Fly Fishing Tackle: Hook Styles
- Fly tying hook comparison chart - compare models from different manufacturers
- Information about hook sizes
- What are the different types of hook styles?
As we mentioned before, the hooks in your fly fishing tackle come in a wide variety of sizes. Styles vary, too, depending on the kind of fishing you want to do. Some have a wide gap between point and shaft, for example. That makes it easier to use a thick plastic worm and still have a gap for the bait to fill when you set the hook on a fish. Others have barbs, special bends, or wire coils with which to fasten plastic worms or prepared bait. They come in different weights of wire, depending on the heaviness of the fish you’re after.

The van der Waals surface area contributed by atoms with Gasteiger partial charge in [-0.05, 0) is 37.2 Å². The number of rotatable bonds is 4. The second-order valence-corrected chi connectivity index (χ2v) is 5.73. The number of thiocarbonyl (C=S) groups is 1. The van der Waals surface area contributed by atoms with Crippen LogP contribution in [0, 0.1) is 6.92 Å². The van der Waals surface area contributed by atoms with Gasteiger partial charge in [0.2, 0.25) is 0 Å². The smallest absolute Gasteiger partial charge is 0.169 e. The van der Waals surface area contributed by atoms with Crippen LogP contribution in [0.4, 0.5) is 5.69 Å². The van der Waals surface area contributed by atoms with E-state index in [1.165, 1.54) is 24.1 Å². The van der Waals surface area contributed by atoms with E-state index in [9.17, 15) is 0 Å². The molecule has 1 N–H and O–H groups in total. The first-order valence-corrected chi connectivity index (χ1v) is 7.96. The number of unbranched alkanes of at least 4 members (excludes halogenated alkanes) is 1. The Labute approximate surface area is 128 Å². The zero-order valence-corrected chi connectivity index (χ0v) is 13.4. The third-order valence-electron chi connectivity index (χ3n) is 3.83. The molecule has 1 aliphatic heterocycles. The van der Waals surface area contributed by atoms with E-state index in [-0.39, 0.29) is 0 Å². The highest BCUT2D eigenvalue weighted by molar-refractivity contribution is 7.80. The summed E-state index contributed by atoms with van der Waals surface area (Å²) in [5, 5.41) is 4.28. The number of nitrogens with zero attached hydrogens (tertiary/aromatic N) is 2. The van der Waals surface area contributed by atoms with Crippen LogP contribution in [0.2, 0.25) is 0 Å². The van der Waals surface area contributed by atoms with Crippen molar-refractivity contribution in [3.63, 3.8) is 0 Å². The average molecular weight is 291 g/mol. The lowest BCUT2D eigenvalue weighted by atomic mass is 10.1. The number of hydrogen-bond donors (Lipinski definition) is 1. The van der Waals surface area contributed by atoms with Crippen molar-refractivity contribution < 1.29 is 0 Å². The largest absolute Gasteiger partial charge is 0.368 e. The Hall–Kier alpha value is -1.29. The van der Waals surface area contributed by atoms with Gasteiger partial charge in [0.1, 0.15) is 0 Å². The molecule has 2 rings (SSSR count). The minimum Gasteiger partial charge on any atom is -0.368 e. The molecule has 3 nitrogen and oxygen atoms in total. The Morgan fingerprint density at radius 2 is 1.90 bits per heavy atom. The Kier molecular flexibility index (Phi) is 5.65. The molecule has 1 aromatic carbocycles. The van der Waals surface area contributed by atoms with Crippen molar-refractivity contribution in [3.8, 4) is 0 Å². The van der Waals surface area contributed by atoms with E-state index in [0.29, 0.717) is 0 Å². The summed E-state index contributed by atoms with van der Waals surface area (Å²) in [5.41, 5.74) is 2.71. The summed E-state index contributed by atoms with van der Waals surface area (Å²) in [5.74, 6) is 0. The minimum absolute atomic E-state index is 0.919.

Here are a few of the styles:
- Aberdeen hook. Used in freshwater, such as in live-bait fishing for bream and bass. It has a round-bend light wire hook with a slightly turned-in point.
- A Bait Holder hook has either barbs on the shaft or a small spring attached to it to help hold prepared bait.
- Egg Hook. Short-shanked, with a wide gap, used for fishing with salmon eggs, dough balls and other prepared bait.
- Offset Shank. Has an L-shaped bend, mainly for holding plastic worms.
- O'Shaugnessy Hook. The strong round-bend hook is handy for fishing live bait in saltwater.
- Sproat Hook. Has stronger parabolic rather than a round bend.
- Weedless Hook. Its wire or plastic weed guard runs from the eye to the point to keep it from snagging in weeds or debris.
Most hooks have a barb below the point which keeps it place once it’s in the fish's mouth. Be aware, though that some waters have rules requiring the use of barbless hooks. To make a hook barbless simply squash the barbs flat with a pair of pliers. More on hooks for your fly fishing tackle later.